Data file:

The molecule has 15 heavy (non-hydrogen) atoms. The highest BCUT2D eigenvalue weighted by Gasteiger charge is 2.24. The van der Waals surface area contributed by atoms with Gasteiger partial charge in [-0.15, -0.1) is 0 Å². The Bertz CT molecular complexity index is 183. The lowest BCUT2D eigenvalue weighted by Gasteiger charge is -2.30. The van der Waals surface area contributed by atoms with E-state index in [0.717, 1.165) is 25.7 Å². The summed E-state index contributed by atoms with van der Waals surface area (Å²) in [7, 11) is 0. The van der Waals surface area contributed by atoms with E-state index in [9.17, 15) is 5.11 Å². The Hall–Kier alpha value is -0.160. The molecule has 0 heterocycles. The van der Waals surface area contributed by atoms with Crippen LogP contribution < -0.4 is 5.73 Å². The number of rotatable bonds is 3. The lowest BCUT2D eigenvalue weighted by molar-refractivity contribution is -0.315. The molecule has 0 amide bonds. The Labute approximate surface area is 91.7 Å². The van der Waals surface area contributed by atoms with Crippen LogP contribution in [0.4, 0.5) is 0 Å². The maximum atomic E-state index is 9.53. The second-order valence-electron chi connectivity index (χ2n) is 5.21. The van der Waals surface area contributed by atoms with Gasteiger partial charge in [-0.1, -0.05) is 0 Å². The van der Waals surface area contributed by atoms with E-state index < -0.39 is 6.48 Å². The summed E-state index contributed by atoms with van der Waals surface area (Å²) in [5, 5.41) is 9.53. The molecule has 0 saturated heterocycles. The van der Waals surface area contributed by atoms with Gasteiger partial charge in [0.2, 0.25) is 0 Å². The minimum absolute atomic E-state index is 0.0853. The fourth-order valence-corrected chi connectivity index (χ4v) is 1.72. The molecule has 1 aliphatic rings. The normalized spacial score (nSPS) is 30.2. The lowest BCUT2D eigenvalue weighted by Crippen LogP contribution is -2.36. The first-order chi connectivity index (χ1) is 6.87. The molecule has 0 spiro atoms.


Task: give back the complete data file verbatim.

The molecule has 15 heavy (non-hydrogen) atoms. The highest BCUT2D eigenvalue weighted by Gasteiger charge is 2.24. The van der Waals surface area contributed by atoms with Gasteiger partial charge in [-0.15, -0.1) is 0 Å². The Bertz CT molecular complexity index is 183. The lowest BCUT2D eigenvalue weighted by Gasteiger charge is -2.30. The van der Waals surface area contributed by atoms with E-state index in [0.717, 1.165) is 25.7 Å². The summed E-state index contributed by atoms with van der Waals surface area (Å²) in [7, 11) is 0. The van der Waals surface area contributed by atoms with E-state index in [9.17, 15) is 5.11 Å². The Hall–Kier alpha value is -0.160. The molecule has 0 heterocycles. The van der Waals surface area contributed by atoms with Crippen LogP contribution < -0.4 is 5.73 Å². The number of rotatable bonds is 3. The lowest BCUT2D eigenvalue weighted by molar-refractivity contribution is -0.315. The molecule has 0 amide bonds. The Labute approximate surface area is 91.7 Å². The van der Waals surface area contributed by atoms with Crippen LogP contribution in [0.4, 0.5) is 0 Å². The maximum atomic E-state index is 9.53. The second-order valence-electron chi connectivity index (χ2n) is 5.21. The van der Waals surface area contributed by atoms with Gasteiger partial charge in [-0.1, -0.05) is 0 Å². The van der Waals surface area contributed by atoms with E-state index < -0.39 is 6.48 Å². The summed E-state index contributed by atoms with van der Waals surface area (Å²) in [5, 5.41) is 9.53. The molecule has 0 saturated heterocycles. The van der Waals surface area contributed by atoms with Gasteiger partial charge in [0.2, 0.25) is 0 Å². The minimum absolute atomic E-state index is 0.0853. The fourth-order valence-corrected chi connectivity index (χ4v) is 1.72. The molecule has 1 aliphatic rings. The normalized spacial score (nSPS) is 30.2. The lowest BCUT2D eigenvalue weighted by Crippen LogP contribution is -2.36. The first-order chi connectivity index (χ1) is 6.87. The molecule has 0 spiro atoms.